This is the fourth post in the New York Thanksgiving series. Other posts in this series include Momofuku Ssam Bar, Momofuku Ma Peche, and Gramercy Tavern.
Booked and Dax is not your typical bar.
Behind a simple looking menu and a seemingly normal exterior is a cutting edge laboratory experimenting with flavors and textures using the latest technology.
Fruits are transformed into completely clear liquids that still retain the flavors of the original fruit. Called "clarification", the technique involves blending fruit with an enzyme to remove all the pectin and hemicellulose before spinning it in a high powered centrifuge and straining it.
Infused oils such as horseradish oil are created by distillation in a rotary evaporator.
There's a lot of liquid nitrogen and dry ice around, which are used in everything from condensing vapors in the rotary evaporator to cooling down your glass before a cocktail is poured into it.
The presence of smoke is not uncommon.
Booker and Dax is a partnership between cocktail wizard and French Culinary Institute trained David Arnold and David Chang of Momofuku fame. In 2012, after the two had worked together on other projects, David Chang let David Arnold open up his dream cocktail bar in the space next to Momofuku Ssam Bar, previously occupied by Momofuku Milk Bar.
We stopped by here after our early dinner at Momofuku Ssam Bar (a 5PM dinner was the only way we were able to avoid waiting in line!). After I told the bartender my preferences (I don't like cocktails that are too sweet; I like spicy; and I enjoy citrus), he suggested their version of the classic cocktail, the Holland Razor Blade.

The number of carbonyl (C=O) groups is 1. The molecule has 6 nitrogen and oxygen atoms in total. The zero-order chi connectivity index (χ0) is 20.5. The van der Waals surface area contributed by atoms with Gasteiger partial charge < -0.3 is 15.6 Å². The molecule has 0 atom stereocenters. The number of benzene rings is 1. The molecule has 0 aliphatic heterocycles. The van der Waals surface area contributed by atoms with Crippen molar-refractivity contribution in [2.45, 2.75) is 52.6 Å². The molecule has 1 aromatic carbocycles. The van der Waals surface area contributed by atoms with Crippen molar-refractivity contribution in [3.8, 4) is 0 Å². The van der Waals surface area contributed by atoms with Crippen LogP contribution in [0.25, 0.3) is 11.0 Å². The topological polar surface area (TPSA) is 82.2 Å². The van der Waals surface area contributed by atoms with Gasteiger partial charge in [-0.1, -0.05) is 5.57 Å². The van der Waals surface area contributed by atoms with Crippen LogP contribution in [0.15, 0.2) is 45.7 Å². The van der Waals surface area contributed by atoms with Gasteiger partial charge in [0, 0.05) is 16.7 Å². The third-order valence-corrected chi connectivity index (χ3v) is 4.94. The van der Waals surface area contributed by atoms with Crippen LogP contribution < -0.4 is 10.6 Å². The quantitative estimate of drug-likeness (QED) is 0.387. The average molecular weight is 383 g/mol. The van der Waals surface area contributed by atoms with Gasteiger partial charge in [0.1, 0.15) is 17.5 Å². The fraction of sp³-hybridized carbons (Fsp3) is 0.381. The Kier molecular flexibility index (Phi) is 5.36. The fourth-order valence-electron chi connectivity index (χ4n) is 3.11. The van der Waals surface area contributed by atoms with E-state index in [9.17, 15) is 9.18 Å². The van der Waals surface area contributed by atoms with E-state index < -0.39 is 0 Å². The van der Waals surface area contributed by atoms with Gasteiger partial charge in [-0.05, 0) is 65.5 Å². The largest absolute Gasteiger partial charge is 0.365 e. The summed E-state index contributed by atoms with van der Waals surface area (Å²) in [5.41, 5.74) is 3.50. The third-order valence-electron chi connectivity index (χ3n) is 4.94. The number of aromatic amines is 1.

This cocktail comes with Genever (a juniper flavored gin from Holland), lemon juice, simple syrup, and Hell's bitters. The bitters definitely added a spiciness to the cocktail, which I liked. Overall, the cocktail was sophisticated in flavors and delicious.
They served a tiny cup of complimentary snacks to go with it, which included Kimchi "Cheez-its" and freeze fried corn.
We also tried the Corn Star, which consisted of corn, rye, lemon juice, and black pepper tincture.
This drink was surprisingly clear yet definitely had a strong essence of corn. I wondered whether there was clarified corn used in the cocktail.
The signature drink is anything from the "Red Hot Poker" section of the menu. The production of these crazy drinks is a show in and of itself. The bartender plunges a 1500 ° F flaming hot poker right into the drink. The intense fire caramelizes the sugars, evaporates a bit of the alcohol, and warms up the drink a lot.
If you can, try to snag a seat at the bar seats facing the bartender so you can watch this up close. It's fascinating and fun.
I love how the fire is still flaming in the cup after he's poured it.
This final hot drink is served in a simple coffee cup.
We stayed for about an hour, sampling 3-4 drinks and spending quite a bit of time just watching the bartender perform his "magic." The place wasn't too crowded at first. When we went after our early 5PM dinner, we had no trouble getting the coveted seats facing the bartender. The bar did fill up fast, and within 30-40 minutes, it was packed.
All in all, Booker and Dax is definitely a fun place to visit. David Arnold most certainly puts a lot of thought into his cocktails, and they are excellent. The nerdy science focus makes it all the better and more fun.
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